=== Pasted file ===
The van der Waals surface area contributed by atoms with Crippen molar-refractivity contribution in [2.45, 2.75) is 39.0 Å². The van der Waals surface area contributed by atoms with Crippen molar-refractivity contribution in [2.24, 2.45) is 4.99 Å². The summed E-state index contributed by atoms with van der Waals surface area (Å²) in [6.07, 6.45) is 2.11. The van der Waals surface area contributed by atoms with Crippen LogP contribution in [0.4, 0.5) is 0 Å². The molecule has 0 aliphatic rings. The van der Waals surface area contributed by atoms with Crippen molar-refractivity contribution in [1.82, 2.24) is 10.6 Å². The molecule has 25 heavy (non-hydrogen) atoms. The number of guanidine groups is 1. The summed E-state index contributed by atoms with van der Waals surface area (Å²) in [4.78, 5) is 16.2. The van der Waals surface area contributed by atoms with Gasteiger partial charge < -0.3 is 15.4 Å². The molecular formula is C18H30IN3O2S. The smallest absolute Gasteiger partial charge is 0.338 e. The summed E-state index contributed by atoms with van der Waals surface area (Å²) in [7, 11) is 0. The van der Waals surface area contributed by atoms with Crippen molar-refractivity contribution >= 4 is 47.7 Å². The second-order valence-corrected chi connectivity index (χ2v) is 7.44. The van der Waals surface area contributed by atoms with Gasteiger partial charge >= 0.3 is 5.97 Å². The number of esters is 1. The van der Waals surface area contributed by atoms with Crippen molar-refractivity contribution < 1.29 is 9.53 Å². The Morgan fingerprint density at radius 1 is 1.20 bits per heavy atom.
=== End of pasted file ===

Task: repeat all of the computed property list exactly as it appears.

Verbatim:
The van der Waals surface area contributed by atoms with Crippen molar-refractivity contribution in [2.45, 2.75) is 39.0 Å². The van der Waals surface area contributed by atoms with Crippen molar-refractivity contribution in [2.24, 2.45) is 4.99 Å². The summed E-state index contributed by atoms with van der Waals surface area (Å²) in [6.07, 6.45) is 2.11. The van der Waals surface area contributed by atoms with Crippen LogP contribution in [0.4, 0.5) is 0 Å². The molecule has 0 aliphatic rings. The van der Waals surface area contributed by atoms with Crippen molar-refractivity contribution in [1.82, 2.24) is 10.6 Å². The molecule has 25 heavy (non-hydrogen) atoms. The number of guanidine groups is 1. The summed E-state index contributed by atoms with van der Waals surface area (Å²) in [4.78, 5) is 16.2. The van der Waals surface area contributed by atoms with Gasteiger partial charge < -0.3 is 15.4 Å². The molecular formula is C18H30IN3O2S. The smallest absolute Gasteiger partial charge is 0.338 e. The summed E-state index contributed by atoms with van der Waals surface area (Å²) in [7, 11) is 0. The van der Waals surface area contributed by atoms with Crippen molar-refractivity contribution >= 4 is 47.7 Å². The second-order valence-corrected chi connectivity index (χ2v) is 7.44. The van der Waals surface area contributed by atoms with Gasteiger partial charge >= 0.3 is 5.97 Å². The number of esters is 1. The van der Waals surface area contributed by atoms with Crippen molar-refractivity contribution < 1.29 is 9.53 Å². The Morgan fingerprint density at radius 1 is 1.20 bits per heavy atom.